"I remember my neighborhood as being very safe. I didn't realize then, but looking back that is the thing that strikes me," Granger recalled. "I had just graduated high school and my sister had gotten married and was living in Germany because her husband was in the military. So my parents and I were going to go visit them, which was a big deal, because I had never been out of the country. But before we went, I remember we had to have a locksmith come over and have keys to house made because we had never locked the door."
Later on it would be concerns over the rising crime rate that would be the spark for her run for the Fort Worth City Council.
As the 1970s drew to a close, Kay Granger realized she had to make a decision about her career future.
"I had been teaching for several years and it came to the point where I had to make a decision," Granger recalled. "To continue in the school, the career path was to be a teacher then assistant principal and so on. I realized I was following this path only because my mother had done it. So I decided to try other things. I decided to go into business. I started selling insurance in 1979 and continued doing that until 1985 when I opened my own insurance firm."
Her decision to go into business marked one of the significant changes in her life. Also at this time she and her husband divorced, leaving her with three young children. Associates still point to this period as the time in which she developed the tenacity to see a project succeed.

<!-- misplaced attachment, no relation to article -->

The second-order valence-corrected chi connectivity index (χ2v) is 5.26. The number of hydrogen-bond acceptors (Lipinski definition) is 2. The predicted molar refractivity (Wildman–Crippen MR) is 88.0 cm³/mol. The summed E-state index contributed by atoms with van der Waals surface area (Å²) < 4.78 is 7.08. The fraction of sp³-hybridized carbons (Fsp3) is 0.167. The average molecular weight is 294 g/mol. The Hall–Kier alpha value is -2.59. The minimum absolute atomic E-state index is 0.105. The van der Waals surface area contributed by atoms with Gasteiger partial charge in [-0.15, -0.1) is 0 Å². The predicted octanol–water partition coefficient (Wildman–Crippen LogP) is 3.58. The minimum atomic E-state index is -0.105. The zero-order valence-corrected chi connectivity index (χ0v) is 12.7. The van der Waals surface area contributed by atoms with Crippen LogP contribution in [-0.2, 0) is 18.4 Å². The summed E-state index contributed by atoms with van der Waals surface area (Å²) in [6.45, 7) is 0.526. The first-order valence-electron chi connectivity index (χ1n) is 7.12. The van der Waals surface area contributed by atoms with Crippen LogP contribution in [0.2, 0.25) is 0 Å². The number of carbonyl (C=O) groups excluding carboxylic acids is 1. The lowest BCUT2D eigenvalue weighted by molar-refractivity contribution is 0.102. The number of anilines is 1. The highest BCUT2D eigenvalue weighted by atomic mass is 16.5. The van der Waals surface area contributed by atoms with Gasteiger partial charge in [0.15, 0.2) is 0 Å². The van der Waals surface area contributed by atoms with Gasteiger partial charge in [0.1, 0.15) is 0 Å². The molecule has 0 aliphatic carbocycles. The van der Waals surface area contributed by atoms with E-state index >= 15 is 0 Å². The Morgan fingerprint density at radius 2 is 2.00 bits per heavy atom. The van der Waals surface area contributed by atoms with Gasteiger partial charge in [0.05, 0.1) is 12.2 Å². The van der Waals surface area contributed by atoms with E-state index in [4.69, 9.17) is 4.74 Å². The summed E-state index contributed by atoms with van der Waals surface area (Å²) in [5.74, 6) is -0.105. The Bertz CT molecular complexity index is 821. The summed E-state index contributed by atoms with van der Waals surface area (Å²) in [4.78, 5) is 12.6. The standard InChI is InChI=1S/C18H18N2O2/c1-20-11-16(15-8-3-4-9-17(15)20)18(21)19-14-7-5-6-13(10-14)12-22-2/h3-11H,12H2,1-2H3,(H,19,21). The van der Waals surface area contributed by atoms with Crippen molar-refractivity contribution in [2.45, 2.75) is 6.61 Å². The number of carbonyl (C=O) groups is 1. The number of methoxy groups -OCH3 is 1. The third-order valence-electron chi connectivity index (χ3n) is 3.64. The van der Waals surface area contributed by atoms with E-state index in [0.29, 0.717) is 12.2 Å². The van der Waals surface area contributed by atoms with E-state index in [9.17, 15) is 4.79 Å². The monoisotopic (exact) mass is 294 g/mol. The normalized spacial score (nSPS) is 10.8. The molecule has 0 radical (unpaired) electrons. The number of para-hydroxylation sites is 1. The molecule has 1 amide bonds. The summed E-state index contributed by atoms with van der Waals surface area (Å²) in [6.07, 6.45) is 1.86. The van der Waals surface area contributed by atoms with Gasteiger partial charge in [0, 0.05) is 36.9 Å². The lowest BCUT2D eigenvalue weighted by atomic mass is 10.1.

"She was a single parent trying to raise three children and launch a business from scratch," Bob Bolen, the man she would later replace as mayor of Fort Worth, remembered. "To do that you have to be tough and she is that tough."
Granger remembered it as a time when she began to see the role of government in the world.
It was also at this time that Granger began her work in the community. She had worked in her east side community to develop neighborhood programs to improve the state of the local economy and that work helped lead her to a seat on the Fort Worth Zoning Commission.
"She has always been a huge consensus builder. When she first started in local government, she worked on the zoning and planning commission," Sherrod said of Granger's early public career. "She had to walk the fine line between neighborhood interests and those of the developers. She dealt well in an area that always evokes the most passionate debate."
Granger worked on the commission for seven years, while running her business at the same time. Then in 1989, Granger, who had been active in her neighborhood groups, ran for the open seat on the City Council from her neighborhood and won in a narrow victory.